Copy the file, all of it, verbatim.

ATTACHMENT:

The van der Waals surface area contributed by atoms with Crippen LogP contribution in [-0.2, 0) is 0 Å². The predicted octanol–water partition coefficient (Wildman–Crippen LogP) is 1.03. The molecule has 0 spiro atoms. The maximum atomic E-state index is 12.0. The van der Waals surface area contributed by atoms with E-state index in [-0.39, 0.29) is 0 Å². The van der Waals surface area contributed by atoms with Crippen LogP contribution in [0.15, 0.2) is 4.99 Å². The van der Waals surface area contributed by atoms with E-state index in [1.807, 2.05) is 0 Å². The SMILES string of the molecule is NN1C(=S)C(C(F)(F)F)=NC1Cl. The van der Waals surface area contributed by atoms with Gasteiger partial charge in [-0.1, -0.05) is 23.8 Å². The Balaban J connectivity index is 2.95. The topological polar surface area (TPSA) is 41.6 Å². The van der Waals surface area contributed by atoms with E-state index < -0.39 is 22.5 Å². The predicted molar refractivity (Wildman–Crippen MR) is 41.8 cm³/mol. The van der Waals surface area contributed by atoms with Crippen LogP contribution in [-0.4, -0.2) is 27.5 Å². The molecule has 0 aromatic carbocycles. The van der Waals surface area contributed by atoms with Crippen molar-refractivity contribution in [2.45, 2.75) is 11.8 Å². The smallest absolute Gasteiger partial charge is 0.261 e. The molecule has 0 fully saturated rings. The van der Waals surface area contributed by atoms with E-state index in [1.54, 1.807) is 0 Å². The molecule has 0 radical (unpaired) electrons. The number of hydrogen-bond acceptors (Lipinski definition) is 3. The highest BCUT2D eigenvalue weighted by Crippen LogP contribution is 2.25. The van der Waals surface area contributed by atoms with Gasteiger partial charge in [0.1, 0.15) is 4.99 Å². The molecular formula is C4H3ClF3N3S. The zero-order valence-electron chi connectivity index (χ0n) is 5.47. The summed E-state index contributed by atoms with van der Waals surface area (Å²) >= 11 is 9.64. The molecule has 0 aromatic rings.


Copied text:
The van der Waals surface area contributed by atoms with Crippen LogP contribution in [-0.2, 0) is 0 Å². The predicted octanol–water partition coefficient (Wildman–Crippen LogP) is 1.03. The molecule has 0 spiro atoms. The maximum atomic E-state index is 12.0. The van der Waals surface area contributed by atoms with E-state index in [-0.39, 0.29) is 0 Å². The van der Waals surface area contributed by atoms with Crippen LogP contribution in [0.15, 0.2) is 4.99 Å². The van der Waals surface area contributed by atoms with E-state index in [1.807, 2.05) is 0 Å². The SMILES string of the molecule is NN1C(=S)C(C(F)(F)F)=NC1Cl. The van der Waals surface area contributed by atoms with Gasteiger partial charge in [-0.1, -0.05) is 23.8 Å². The Balaban J connectivity index is 2.95. The topological polar surface area (TPSA) is 41.6 Å². The van der Waals surface area contributed by atoms with E-state index < -0.39 is 22.5 Å². The predicted molar refractivity (Wildman–Crippen MR) is 41.8 cm³/mol. The van der Waals surface area contributed by atoms with Crippen LogP contribution in [-0.4, -0.2) is 27.5 Å². The molecule has 0 aromatic carbocycles. The van der Waals surface area contributed by atoms with Crippen molar-refractivity contribution in [2.45, 2.75) is 11.8 Å². The smallest absolute Gasteiger partial charge is 0.261 e. The molecule has 0 fully saturated rings. The van der Waals surface area contributed by atoms with E-state index in [1.54, 1.807) is 0 Å². The molecule has 0 radical (unpaired) electrons. The number of hydrogen-bond acceptors (Lipinski definition) is 3. The highest BCUT2D eigenvalue weighted by Crippen LogP contribution is 2.25. The van der Waals surface area contributed by atoms with Gasteiger partial charge in [0.1, 0.15) is 4.99 Å². The molecular formula is C4H3ClF3N3S. The zero-order valence-electron chi connectivity index (χ0n) is 5.47. The summed E-state index contributed by atoms with van der Waals surface area (Å²) >= 11 is 9.64. The molecule has 0 aromatic rings.